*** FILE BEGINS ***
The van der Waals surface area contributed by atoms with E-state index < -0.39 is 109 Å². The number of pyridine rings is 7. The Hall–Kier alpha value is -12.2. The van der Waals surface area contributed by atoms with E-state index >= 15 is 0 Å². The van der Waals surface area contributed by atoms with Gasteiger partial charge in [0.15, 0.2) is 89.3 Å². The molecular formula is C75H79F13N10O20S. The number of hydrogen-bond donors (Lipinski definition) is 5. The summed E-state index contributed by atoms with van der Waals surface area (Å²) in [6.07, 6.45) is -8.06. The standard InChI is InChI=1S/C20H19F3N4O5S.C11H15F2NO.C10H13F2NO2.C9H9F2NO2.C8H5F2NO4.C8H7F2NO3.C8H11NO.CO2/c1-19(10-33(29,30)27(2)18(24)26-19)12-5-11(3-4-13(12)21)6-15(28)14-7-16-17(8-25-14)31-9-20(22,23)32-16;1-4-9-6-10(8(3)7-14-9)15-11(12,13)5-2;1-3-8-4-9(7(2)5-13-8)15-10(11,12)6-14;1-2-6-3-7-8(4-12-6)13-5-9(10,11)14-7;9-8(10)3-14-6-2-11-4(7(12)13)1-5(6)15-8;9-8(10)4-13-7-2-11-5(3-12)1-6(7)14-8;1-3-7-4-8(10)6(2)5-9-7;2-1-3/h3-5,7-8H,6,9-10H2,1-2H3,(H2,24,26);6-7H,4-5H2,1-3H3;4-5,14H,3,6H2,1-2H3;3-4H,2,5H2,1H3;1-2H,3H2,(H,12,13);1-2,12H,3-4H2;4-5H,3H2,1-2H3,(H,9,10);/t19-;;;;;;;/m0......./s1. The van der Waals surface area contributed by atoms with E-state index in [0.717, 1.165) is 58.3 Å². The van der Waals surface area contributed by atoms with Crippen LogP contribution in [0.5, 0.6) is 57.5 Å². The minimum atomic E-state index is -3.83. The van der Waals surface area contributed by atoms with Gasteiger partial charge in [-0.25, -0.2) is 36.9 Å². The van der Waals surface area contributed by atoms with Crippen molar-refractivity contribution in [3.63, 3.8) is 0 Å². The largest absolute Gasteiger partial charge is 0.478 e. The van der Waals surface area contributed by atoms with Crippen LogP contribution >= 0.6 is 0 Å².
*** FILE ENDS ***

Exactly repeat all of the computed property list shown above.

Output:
The van der Waals surface area contributed by atoms with E-state index < -0.39 is 109 Å². The number of pyridine rings is 7. The Hall–Kier alpha value is -12.2. The van der Waals surface area contributed by atoms with E-state index >= 15 is 0 Å². The van der Waals surface area contributed by atoms with Gasteiger partial charge in [0.15, 0.2) is 89.3 Å². The molecular formula is C75H79F13N10O20S. The number of hydrogen-bond donors (Lipinski definition) is 5. The summed E-state index contributed by atoms with van der Waals surface area (Å²) in [6.07, 6.45) is -8.06. The standard InChI is InChI=1S/C20H19F3N4O5S.C11H15F2NO.C10H13F2NO2.C9H9F2NO2.C8H5F2NO4.C8H7F2NO3.C8H11NO.CO2/c1-19(10-33(29,30)27(2)18(24)26-19)12-5-11(3-4-13(12)21)6-15(28)14-7-16-17(8-25-14)31-9-20(22,23)32-16;1-4-9-6-10(8(3)7-14-9)15-11(12,13)5-2;1-3-8-4-9(7(2)5-13-8)15-10(11,12)6-14;1-2-6-3-7-8(4-12-6)13-5-9(10,11)14-7;9-8(10)3-14-6-2-11-4(7(12)13)1-5(6)15-8;9-8(10)4-13-7-2-11-5(3-12)1-6(7)14-8;1-3-7-4-8(10)6(2)5-9-7;2-1-3/h3-5,7-8H,6,9-10H2,1-2H3,(H2,24,26);6-7H,4-5H2,1-3H3;4-5,14H,3,6H2,1-2H3;3-4H,2,5H2,1H3;1-2H,3H2,(H,12,13);1-2,12H,3-4H2;4-5H,3H2,1-2H3,(H,9,10);/t19-;;;;;;;/m0......./s1. The van der Waals surface area contributed by atoms with E-state index in [0.717, 1.165) is 58.3 Å². The van der Waals surface area contributed by atoms with Crippen LogP contribution in [0.5, 0.6) is 57.5 Å². The minimum atomic E-state index is -3.83. The van der Waals surface area contributed by atoms with Gasteiger partial charge in [-0.25, -0.2) is 36.9 Å². The van der Waals surface area contributed by atoms with Crippen molar-refractivity contribution in [3.63, 3.8) is 0 Å². The largest absolute Gasteiger partial charge is 0.478 e. The van der Waals surface area contributed by atoms with Crippen LogP contribution >= 0.6 is 0 Å².